Kremlin perceives EU's expansion as key aspect of Russia-EU summit

The Kremlin perceives the European Union's expansion and the consequences of such expansion for the entire European system, for Russia's interests and its diverse ties with prospective EU members and the entire EU as a key issue. The Russia-EU summit must attach priority to this issue and some other key issues, as well. This was disclosed to RIA-NOVOSTI at the Kremlin here today.

St. Petersburg will host the eleventh Russia-EU summit May 31, with an unprecedentedly large number of state leaders taking part in it. The summit is to involve 15 heads of state and government from EU countries, the European Commission's President Romano Prodi, as well as Secretary-General Javier Solana of the European Council.

The leaders of 10 countries, which will join the EU in the near future, and which would also be expected to sign the Russia-EU partnership-and-cooperation agreement, were also invited to attend the summit.

This summit will take place during the celebration of St. Petersburg's 300-th anniversary. This in itself serves to confirm Russia's historic choice in favor of profound integration into Europe without any demarcation lines, Kremlin officials believe.

This will become the first Russia-EU summit after the signing of an EU-membership agreement by 10 candidate nations, Kremlin people added.

The EU will expand less than a year from now. We must work jointly for the sake of utilizing new opportunities (that will emerge as a result of the EU's expansion) as soon as possible and in full volume, the Kremlin spokesman added.

The present-day contractual base of bilateral relations between Russia and new EU members must be brought in conformity with EU standards. Jurists and sectoral experts will have to work real hard and hand in hand for the sake of accomplishing this objective. All in all, some 100 documents, which were signed by Russia and the afore-said ten countries, will either have to be renounced or drastically modified, a Kremlin spokesman noted.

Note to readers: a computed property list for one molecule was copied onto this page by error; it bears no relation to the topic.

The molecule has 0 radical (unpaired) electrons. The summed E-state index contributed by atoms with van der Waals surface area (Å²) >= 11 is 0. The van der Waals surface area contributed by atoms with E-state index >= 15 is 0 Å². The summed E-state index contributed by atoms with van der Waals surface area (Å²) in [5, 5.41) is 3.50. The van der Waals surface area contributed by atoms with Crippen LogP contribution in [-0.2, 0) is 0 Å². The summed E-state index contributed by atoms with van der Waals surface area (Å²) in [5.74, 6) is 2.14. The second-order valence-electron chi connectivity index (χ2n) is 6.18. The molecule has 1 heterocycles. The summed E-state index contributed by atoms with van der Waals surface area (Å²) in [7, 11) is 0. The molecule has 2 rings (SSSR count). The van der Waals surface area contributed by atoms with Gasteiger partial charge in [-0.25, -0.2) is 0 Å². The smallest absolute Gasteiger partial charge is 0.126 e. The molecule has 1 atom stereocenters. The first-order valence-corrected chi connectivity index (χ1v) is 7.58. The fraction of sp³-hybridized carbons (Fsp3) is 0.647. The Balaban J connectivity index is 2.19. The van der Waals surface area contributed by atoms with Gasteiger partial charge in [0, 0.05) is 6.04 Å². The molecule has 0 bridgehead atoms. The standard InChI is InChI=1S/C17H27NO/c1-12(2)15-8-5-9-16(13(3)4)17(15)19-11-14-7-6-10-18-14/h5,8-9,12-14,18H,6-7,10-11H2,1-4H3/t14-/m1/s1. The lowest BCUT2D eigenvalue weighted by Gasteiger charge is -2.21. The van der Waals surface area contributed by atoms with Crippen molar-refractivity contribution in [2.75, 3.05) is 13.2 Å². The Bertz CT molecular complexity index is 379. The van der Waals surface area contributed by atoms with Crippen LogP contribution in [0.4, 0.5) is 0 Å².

In Moscow's opinion, this will create all essential pre-requisites for involving future EU members in the afore-mentioned partnership-and-cooperation agreement.

This won't be an automatic process, Kremlin people stressed. Each of the 10 new member-countries will join the partnership-and-cooperation agreement in line with a special protocol, which will be ratified accordingly. Among other things, Russia's Federal Assembly (Parliament) is also going to ratify these special protocols.

Moscow emphasizes the fact that, unlike Russia's interaction with other international organizations and structures, Russia-EU relations directly affect the interests of ordinary people. This implies real-life conditions for business operations, tourist trips, as well as student-and-professor exchanges.

The visa problem is a tell-tale example, the Kremlin believes.

New EU members will simultaneously join the Schengen visa agreement, also abolishing visa-free trips or mutual-trip restrictions between themselves and Russia.

The situation is compounded by the fact that, of the 10 prospective EU members, Cyprus, Malta and the Baltics are quite popular among ordinary Russians. In the long run, some of our citizens would be deprived of these convenient resorts, eventually choosing other resorts. Consequently, prospective EU members would lose a lot of money channelled into their economies by Russian tourists, officials in Moscow stressed.

Moscow is ready to examine Vladimir Putin's initiative about the switch-over to visa-free mutual trips between Russian and EU citizens in a serious and comprehensive manner. Naturally enough, substantial efforts will have to be exerted for the sake of attaining this goal; many current mechanisms will also have to be overhauled. We've got to move in this direction; quite possibly, the sides should accomplish this objective stage by stage, Kremlin officials pointed out.

Russia wants to steadily expand its mutually-advantageous interaction with the EU. Among other things, this can be done by establishing common European economic, energy, law-enforcement and security infrastructures, the Kremlin spokesman pointed out.

At the same time, the Russian side consistently defends its natural political, trade-and-economic and humanitarian interests, Kremlin people stressed.

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